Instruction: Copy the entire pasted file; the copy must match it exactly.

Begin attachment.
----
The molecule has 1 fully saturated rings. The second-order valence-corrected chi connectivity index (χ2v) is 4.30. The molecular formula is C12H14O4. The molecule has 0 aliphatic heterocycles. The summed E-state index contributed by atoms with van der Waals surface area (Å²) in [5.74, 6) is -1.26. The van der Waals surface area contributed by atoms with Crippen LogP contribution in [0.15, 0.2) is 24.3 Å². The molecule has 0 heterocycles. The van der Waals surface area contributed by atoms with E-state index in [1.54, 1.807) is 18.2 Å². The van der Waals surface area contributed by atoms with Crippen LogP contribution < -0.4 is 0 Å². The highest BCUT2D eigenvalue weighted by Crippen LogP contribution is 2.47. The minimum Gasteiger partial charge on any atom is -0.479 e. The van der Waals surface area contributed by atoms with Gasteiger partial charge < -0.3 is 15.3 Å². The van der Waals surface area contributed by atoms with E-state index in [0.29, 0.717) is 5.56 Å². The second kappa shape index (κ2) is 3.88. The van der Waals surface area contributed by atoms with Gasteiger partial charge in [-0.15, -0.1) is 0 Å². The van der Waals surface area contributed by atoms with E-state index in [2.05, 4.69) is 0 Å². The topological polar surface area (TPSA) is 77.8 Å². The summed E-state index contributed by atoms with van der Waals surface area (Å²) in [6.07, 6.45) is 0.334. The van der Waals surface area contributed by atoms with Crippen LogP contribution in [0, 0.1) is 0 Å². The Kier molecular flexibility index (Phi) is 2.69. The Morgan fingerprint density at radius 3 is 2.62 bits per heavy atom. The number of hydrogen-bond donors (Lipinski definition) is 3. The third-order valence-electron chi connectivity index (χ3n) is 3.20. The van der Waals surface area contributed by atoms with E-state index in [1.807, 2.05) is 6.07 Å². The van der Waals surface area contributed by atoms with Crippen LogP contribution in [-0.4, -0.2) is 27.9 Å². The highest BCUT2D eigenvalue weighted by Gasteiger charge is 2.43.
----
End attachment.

The molecule has 1 fully saturated rings. The second-order valence-corrected chi connectivity index (χ2v) is 4.30. The molecular formula is C12H14O4. The molecule has 0 aliphatic heterocycles. The summed E-state index contributed by atoms with van der Waals surface area (Å²) in [5.74, 6) is -1.26. The van der Waals surface area contributed by atoms with Crippen LogP contribution in [0.15, 0.2) is 24.3 Å². The molecule has 0 heterocycles. The van der Waals surface area contributed by atoms with E-state index in [1.54, 1.807) is 18.2 Å². The van der Waals surface area contributed by atoms with Crippen LogP contribution < -0.4 is 0 Å². The highest BCUT2D eigenvalue weighted by Crippen LogP contribution is 2.47. The minimum Gasteiger partial charge on any atom is -0.479 e. The van der Waals surface area contributed by atoms with Gasteiger partial charge < -0.3 is 15.3 Å². The van der Waals surface area contributed by atoms with E-state index in [0.29, 0.717) is 5.56 Å². The second kappa shape index (κ2) is 3.88. The van der Waals surface area contributed by atoms with Gasteiger partial charge in [-0.15, -0.1) is 0 Å². The van der Waals surface area contributed by atoms with E-state index in [2.05, 4.69) is 0 Å². The topological polar surface area (TPSA) is 77.8 Å². The summed E-state index contributed by atoms with van der Waals surface area (Å²) in [6.07, 6.45) is 0.334. The van der Waals surface area contributed by atoms with Crippen LogP contribution in [0, 0.1) is 0 Å². The Kier molecular flexibility index (Phi) is 2.69. The Morgan fingerprint density at radius 3 is 2.62 bits per heavy atom. The number of hydrogen-bond donors (Lipinski definition) is 3. The third-order valence-electron chi connectivity index (χ3n) is 3.20. The van der Waals surface area contributed by atoms with E-state index in [1.807, 2.05) is 6.07 Å². The van der Waals surface area contributed by atoms with Crippen LogP contribution in [-0.4, -0.2) is 27.9 Å². The highest BCUT2D eigenvalue weighted by Gasteiger charge is 2.43.